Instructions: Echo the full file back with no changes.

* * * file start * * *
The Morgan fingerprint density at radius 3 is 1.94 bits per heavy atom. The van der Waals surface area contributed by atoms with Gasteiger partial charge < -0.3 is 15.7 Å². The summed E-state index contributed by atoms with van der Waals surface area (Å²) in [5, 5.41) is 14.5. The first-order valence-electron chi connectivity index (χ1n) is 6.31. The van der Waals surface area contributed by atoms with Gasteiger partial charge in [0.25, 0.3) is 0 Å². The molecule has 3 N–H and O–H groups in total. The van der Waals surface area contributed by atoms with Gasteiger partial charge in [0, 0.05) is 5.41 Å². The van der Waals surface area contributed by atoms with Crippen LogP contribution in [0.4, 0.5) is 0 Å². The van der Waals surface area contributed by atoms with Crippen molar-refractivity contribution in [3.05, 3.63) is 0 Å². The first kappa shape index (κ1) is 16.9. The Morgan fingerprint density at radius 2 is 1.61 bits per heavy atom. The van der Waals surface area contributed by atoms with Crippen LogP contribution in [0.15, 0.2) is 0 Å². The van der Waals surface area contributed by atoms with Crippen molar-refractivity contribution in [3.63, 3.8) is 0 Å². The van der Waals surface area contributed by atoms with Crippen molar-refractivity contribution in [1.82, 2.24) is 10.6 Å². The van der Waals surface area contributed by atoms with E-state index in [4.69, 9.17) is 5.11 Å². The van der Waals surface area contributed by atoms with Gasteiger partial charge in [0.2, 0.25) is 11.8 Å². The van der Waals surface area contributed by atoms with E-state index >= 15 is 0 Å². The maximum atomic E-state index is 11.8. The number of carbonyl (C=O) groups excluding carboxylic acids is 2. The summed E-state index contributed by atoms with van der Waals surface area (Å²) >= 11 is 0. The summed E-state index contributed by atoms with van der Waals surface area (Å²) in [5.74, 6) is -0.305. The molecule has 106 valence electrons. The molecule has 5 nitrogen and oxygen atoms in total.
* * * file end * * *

The Morgan fingerprint density at radius 3 is 1.94 bits per heavy atom. The van der Waals surface area contributed by atoms with Gasteiger partial charge < -0.3 is 15.7 Å². The summed E-state index contributed by atoms with van der Waals surface area (Å²) in [5, 5.41) is 14.5. The first-order valence-electron chi connectivity index (χ1n) is 6.31. The van der Waals surface area contributed by atoms with Gasteiger partial charge in [0.25, 0.3) is 0 Å². The molecule has 3 N–H and O–H groups in total. The van der Waals surface area contributed by atoms with Gasteiger partial charge in [0, 0.05) is 5.41 Å². The van der Waals surface area contributed by atoms with Crippen LogP contribution in [0.4, 0.5) is 0 Å². The van der Waals surface area contributed by atoms with Crippen molar-refractivity contribution in [3.05, 3.63) is 0 Å². The first kappa shape index (κ1) is 16.9. The Morgan fingerprint density at radius 2 is 1.61 bits per heavy atom. The van der Waals surface area contributed by atoms with Crippen LogP contribution in [0.15, 0.2) is 0 Å². The van der Waals surface area contributed by atoms with Crippen molar-refractivity contribution in [3.63, 3.8) is 0 Å². The van der Waals surface area contributed by atoms with Crippen molar-refractivity contribution in [1.82, 2.24) is 10.6 Å². The van der Waals surface area contributed by atoms with E-state index in [4.69, 9.17) is 5.11 Å². The van der Waals surface area contributed by atoms with Gasteiger partial charge in [0.2, 0.25) is 11.8 Å². The van der Waals surface area contributed by atoms with E-state index >= 15 is 0 Å². The maximum atomic E-state index is 11.8. The number of carbonyl (C=O) groups excluding carboxylic acids is 2. The summed E-state index contributed by atoms with van der Waals surface area (Å²) >= 11 is 0. The summed E-state index contributed by atoms with van der Waals surface area (Å²) in [5.74, 6) is -0.305. The molecule has 106 valence electrons. The molecule has 5 nitrogen and oxygen atoms in total.